Feature Article - August 2022
Find a printable version here

Team Up!

Navigating Staffing Challenges

By Dave Ramont

In Morris Township, N.J., Director of Parks and Recreation Bill Foelsch reported that they're down 20% on the number of lifeguards employed compared to a non-COVID year and are "additionally challenged in staffing by seasonal workers who only want limited hours or no schedules at all."

To attract workers, Foelsch said they've advertised extensively, including with social media, lawn signs, electronic message centers and direct outreach to local schools and universities. "We held our own in-house lifeguard training and certification course for the first time and we provide subsidies to those employees who train and work a minimum number of hours during the (swimming) season."

Foelsch is also president of the American Academy for Park & Recreation Administration (AAPRA), and he said that in addition to lifeguard shortages, they're also hearing that numerous entry-level maintenance and operations job positions are going unfilled due to better pay available in other sectors.

Carrie Fullerton, director at AAPRA and executive director at the Arlington Heights, Ill., Park District, reported that some colleagues have had to shutter facilities for the unforeseen future due to lack of available human resources. "Every community's situation is different, and everyone is doing the best they can."

Foelsch explained that AAPRA's mission is to support research, professional development and use of management best practices for the parks and rec field. "The academy convenes membership task forces, committees and educational programs that focus on all aspects of parks and recreation administration. We operate as a peer network with current issues at the center of our discussion. Recruitment and training of qualified staff are a top concern."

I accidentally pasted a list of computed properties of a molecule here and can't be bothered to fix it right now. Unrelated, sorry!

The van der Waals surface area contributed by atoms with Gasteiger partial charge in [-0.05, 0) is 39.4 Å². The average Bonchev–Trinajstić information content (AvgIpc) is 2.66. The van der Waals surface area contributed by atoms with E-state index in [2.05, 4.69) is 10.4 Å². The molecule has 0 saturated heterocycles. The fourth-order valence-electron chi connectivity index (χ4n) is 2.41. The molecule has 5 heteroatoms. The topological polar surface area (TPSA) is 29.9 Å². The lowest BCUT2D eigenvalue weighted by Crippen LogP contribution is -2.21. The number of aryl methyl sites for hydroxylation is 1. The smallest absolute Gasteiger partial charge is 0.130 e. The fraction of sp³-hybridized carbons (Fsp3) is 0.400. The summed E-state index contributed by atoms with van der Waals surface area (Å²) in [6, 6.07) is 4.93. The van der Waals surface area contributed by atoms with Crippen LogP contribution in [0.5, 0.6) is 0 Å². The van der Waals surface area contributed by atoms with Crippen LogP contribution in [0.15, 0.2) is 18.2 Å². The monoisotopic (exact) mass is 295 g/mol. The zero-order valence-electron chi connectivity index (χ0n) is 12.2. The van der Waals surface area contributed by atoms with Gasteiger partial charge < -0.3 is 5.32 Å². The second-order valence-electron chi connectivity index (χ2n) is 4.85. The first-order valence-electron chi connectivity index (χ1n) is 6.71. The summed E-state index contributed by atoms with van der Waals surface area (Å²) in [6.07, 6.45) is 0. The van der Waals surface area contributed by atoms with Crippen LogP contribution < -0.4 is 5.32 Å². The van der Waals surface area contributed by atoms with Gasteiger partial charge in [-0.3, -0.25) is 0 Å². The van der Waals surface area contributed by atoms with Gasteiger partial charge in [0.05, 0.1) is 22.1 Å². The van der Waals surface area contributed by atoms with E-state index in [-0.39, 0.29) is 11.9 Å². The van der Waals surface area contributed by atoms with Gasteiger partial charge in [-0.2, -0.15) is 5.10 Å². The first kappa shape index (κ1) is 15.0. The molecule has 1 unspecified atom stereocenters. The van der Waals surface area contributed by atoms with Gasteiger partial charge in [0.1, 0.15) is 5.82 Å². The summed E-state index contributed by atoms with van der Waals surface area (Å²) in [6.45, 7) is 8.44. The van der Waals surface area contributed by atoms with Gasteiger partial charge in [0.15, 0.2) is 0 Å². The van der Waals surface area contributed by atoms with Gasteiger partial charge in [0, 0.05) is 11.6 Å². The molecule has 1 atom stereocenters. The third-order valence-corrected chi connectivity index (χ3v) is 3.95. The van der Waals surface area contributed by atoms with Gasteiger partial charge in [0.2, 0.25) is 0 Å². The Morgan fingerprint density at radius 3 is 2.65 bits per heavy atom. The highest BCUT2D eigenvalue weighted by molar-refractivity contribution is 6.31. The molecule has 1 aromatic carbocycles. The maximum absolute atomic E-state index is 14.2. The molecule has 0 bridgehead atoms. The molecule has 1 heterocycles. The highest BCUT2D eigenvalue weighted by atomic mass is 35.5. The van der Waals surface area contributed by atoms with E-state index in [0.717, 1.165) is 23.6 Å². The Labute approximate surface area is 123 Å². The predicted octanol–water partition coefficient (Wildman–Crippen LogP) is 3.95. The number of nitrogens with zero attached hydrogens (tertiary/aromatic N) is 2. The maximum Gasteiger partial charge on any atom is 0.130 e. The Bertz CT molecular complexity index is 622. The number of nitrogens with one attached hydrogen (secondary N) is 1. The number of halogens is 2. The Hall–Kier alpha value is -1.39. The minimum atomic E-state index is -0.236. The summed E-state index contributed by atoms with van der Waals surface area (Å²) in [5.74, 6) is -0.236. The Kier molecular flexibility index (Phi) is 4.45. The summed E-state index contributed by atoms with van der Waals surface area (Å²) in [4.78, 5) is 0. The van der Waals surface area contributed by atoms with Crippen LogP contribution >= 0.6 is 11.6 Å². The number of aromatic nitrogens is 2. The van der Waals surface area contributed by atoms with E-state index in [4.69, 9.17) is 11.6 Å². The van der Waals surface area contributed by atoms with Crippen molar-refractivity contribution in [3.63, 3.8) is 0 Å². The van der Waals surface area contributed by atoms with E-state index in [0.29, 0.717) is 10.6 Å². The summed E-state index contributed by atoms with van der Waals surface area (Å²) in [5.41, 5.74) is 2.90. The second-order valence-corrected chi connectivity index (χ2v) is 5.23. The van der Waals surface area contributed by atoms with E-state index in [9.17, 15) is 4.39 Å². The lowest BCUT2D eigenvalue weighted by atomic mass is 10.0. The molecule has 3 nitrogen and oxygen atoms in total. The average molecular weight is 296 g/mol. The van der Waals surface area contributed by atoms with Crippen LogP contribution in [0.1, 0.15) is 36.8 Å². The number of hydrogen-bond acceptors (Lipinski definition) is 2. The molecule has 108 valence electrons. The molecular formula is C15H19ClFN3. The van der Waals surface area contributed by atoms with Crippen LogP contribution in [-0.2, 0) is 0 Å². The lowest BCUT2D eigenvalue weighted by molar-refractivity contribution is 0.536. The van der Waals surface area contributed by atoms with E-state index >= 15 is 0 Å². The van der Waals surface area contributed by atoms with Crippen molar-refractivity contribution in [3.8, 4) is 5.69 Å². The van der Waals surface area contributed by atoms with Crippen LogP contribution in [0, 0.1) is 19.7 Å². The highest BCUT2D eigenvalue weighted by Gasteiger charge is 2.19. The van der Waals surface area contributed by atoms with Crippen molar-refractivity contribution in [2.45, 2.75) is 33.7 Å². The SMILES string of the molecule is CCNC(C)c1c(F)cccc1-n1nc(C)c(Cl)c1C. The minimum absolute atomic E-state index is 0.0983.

Fullerton added that "One of the most amazing things about our industry is the ability and willingness of our professionals to share information, strategies and best practices. This frequently happens through specialized/targeted social media groups, email inquiries and remote/in-person meetings."

Fullerton also confirmed that her district has experienced staffing challenges throughout the agency. "While we recognize that the park district is an amazing place to be employed due to the fact that our collective work positively impacts the quality of life of our community, we also understand that we still need to be competitive in attracting and retaining our team members."

She listed some agency characteristics that they believe future and current employees will find valuable: flexible schedules; diversity, equity and inclusion focus and initiatives; part-time advisory council; excellent benefit package; remote work opportunities; work/life integration; engaging, fun activities provided by their FUN committee; competitive wages; innovation awards program; and opportunities to serve on task forces to work collaboratively to tackle larger challenges as a team.